Understanding Access 2013 Databases

  • 5/15/2013

Navigating the user interface

There are two key components in navigating the Access user interface. The first is the Navigation pane, which lists all the objects in your database. This can also be changed to display either all your objects or objects of a specific type. The key to productivity with this part of the interface is the search bar, which allows you to quickly locate an object and then click to change or activate the object.

There are several useful features in the Navigation pane.

  • Search. When you enter words in a partial pattern, the Navigation pane will filter results.
  • All Access Objects. This drop-down list allows you to quickly change what is ordered in the pane.
  • Shutter bar open/close option. This allows you to minimize the Navigation pane to the left.
  • Navigation options. These options permit much finer control of the behavior of the navigation bar.

Working with the tabs

The second and complementary approach to navigating the Access interface is to use the ribbon. Although you will quickly become familiar with the options on the ribbon to create new objects, after an object has been opened, the ribbon Home tab allows you to quickly change the design of an object.

The File tab is often called the Backstage view—a behind-the-scenes set of choices for configuring Access and performing general operations, such as opening a database or saving a database in a different format. One of the most important menu choices in the Backstage view is the Options choice, because this choice contains a very large number of settings that can be used to control the behavior of the database.

One of the great strengths of Access is that you can do the same thing in more than one way. At first, this may appear confusing, but as you gain familiarity with the product, it is a very useful feature. Access is a powerful development tool. You may find that when you decide to make certain changes in the environment, some paths to features are no longer available. As a simple example, you could choose to hide or fully customize the ribbon, in which case you would then be relying on a right-click to provide you with features that would otherwise associate with the ribbon.

Access has five key ribbon tabs, although, as you open different objects, additional tabs will become available, depending on the context. Following is a list of the tabs and their usage.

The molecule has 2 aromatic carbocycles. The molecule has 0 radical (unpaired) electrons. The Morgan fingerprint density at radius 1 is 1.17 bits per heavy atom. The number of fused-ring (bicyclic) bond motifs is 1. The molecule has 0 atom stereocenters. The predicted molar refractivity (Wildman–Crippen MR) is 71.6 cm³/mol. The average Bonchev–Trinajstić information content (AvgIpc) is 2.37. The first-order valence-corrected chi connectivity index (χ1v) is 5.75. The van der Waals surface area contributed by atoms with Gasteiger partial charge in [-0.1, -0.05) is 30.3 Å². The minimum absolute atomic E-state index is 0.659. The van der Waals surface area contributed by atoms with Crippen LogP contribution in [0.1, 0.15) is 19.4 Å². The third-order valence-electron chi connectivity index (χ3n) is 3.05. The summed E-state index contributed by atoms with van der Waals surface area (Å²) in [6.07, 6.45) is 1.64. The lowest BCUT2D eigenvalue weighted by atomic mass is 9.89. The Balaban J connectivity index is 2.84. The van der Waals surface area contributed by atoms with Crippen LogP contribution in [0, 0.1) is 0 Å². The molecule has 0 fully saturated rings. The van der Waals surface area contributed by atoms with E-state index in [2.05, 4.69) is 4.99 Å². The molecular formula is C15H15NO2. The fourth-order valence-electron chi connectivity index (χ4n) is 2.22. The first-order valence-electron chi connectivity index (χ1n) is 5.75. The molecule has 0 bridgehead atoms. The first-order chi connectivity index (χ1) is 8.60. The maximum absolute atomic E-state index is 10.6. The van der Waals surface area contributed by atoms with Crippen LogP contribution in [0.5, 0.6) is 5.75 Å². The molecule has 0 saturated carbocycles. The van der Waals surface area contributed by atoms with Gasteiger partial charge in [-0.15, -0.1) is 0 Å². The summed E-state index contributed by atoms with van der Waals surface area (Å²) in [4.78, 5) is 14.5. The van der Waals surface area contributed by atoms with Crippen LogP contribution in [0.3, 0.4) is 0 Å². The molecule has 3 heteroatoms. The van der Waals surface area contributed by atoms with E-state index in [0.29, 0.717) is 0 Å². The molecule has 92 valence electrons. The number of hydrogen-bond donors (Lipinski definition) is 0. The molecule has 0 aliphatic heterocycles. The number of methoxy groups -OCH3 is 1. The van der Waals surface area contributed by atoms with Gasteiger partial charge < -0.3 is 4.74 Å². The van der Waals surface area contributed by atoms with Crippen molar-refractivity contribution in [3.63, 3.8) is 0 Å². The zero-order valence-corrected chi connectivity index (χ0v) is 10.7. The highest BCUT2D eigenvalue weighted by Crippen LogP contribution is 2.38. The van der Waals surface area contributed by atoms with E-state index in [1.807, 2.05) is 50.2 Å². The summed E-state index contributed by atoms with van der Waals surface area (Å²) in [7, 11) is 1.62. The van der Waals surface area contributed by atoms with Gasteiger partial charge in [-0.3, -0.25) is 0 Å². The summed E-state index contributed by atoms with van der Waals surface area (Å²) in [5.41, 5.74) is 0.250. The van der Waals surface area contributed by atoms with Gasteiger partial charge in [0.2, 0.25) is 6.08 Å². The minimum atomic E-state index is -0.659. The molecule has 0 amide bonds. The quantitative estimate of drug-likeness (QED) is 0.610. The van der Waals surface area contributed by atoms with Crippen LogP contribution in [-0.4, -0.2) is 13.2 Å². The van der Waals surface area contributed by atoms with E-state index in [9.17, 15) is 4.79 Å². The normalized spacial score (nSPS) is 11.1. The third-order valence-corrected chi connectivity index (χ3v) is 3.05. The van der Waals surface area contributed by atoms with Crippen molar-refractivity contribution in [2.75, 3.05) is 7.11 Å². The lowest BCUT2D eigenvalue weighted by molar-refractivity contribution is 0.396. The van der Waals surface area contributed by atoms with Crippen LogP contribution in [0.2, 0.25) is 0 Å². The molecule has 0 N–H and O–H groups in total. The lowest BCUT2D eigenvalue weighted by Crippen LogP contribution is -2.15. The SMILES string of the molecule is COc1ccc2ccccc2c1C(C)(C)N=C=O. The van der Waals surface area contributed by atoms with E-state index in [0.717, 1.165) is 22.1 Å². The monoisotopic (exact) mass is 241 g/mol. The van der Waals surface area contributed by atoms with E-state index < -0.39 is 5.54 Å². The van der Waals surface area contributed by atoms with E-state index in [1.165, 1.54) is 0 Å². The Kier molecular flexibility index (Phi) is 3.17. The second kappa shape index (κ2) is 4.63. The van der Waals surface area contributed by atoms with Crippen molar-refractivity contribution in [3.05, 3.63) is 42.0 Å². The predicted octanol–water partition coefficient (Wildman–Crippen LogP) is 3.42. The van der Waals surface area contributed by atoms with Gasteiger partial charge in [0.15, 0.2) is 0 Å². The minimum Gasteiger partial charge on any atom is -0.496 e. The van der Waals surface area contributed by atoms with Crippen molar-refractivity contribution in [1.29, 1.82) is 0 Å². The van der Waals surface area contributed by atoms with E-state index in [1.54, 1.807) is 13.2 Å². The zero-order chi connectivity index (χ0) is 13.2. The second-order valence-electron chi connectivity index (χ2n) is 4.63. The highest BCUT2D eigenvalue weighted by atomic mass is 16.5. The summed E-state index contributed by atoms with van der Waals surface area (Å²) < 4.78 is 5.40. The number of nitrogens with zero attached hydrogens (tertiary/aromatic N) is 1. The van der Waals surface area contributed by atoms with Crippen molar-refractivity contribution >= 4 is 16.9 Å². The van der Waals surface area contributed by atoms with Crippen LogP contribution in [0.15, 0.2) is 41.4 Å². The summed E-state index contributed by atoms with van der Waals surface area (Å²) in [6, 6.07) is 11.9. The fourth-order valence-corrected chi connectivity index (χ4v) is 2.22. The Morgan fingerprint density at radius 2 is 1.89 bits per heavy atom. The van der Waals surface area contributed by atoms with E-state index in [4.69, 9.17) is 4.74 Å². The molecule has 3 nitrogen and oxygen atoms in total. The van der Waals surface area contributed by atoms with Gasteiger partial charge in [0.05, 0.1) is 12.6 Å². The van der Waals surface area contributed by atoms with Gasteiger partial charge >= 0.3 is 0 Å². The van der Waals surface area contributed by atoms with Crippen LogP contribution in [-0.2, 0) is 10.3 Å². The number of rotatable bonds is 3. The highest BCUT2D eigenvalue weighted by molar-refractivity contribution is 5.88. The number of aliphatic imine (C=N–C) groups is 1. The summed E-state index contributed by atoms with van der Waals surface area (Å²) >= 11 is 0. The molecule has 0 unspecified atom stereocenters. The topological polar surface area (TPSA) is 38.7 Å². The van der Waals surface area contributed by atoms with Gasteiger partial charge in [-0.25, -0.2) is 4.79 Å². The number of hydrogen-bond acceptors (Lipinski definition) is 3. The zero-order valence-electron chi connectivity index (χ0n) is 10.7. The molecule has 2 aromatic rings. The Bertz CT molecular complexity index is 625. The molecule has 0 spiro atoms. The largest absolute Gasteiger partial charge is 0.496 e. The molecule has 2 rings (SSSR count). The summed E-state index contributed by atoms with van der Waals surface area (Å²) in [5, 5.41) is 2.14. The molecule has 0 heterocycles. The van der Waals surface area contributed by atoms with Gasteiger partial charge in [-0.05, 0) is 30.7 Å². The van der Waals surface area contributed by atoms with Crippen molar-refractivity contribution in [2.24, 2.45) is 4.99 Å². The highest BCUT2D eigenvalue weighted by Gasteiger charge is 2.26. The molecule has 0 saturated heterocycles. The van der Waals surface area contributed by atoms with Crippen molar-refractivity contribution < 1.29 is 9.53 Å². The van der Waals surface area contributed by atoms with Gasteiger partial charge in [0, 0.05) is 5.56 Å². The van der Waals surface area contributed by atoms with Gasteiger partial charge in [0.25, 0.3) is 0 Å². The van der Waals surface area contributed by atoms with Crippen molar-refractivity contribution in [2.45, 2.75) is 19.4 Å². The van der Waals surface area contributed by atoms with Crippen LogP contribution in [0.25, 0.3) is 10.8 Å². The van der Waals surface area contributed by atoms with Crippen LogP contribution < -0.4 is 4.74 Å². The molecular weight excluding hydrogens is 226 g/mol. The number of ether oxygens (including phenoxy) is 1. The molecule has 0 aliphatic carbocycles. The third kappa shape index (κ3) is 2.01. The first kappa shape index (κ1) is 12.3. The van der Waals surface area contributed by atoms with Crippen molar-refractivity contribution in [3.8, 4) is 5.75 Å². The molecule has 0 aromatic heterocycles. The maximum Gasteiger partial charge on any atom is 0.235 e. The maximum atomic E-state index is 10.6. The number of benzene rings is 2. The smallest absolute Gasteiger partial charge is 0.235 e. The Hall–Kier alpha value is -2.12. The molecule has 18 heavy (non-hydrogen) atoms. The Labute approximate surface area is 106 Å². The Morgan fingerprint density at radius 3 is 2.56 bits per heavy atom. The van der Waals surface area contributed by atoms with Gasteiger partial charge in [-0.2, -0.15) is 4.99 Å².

• File. The File tab provides general options and settings for working in the product.
  • Home. This tab is used principally for formatting, filtering, and selecting data while you view the data.
  • Create. This tab is used to create new objects.
  • External Data. This tab is used to import, export, and link to external data.
  • Database Tools. This tab is associated with general operations in maintaining your database.

The File tab has the following features:

  • Info. Allows you to compact and repair your database and encrypt the database with a password.
  • New. Allows you to create a new database.
  • Open. Provides a path to opening recently accessed databases.
  • Save. If you have a design object open, this will save any changes.
  • Save As. This has two functions. If you have an object open, you can save any changes to the object, but more importantly, it allows you to save the database in an alternative format.
  • Print. Allows you to print an object that is open and active.
  • Close. Closes the database.
  • Account. Displays helpful information for connecting to online services.
  • Options. The Access options have been described earlier in this chapter, and are used to configure both the Access installation and database-specific options.

In this exercise, you’ll use the Navigation pane to open an object and then switch to Design View.

  1. Double-click the Companies table in the Navigation pane.

    This will then display the two tool tabs, Fields and Table. The Fields tool tab will allow you to add or alter the design of the table, and the Table tool tab allows more advanced macro programming for the table. Notice the View drop-down list on the left, which allows you to quickly switch between the Datasheet View and the Design View for changing the design of a table.

  2. In the Navigation pane, double-click the form frmCustomers. Then, on ribbon, click the View arrow and select Design View.

    The tabs now change as shown below. The Form Design Tools have three tabs for assisting in the layout of a form: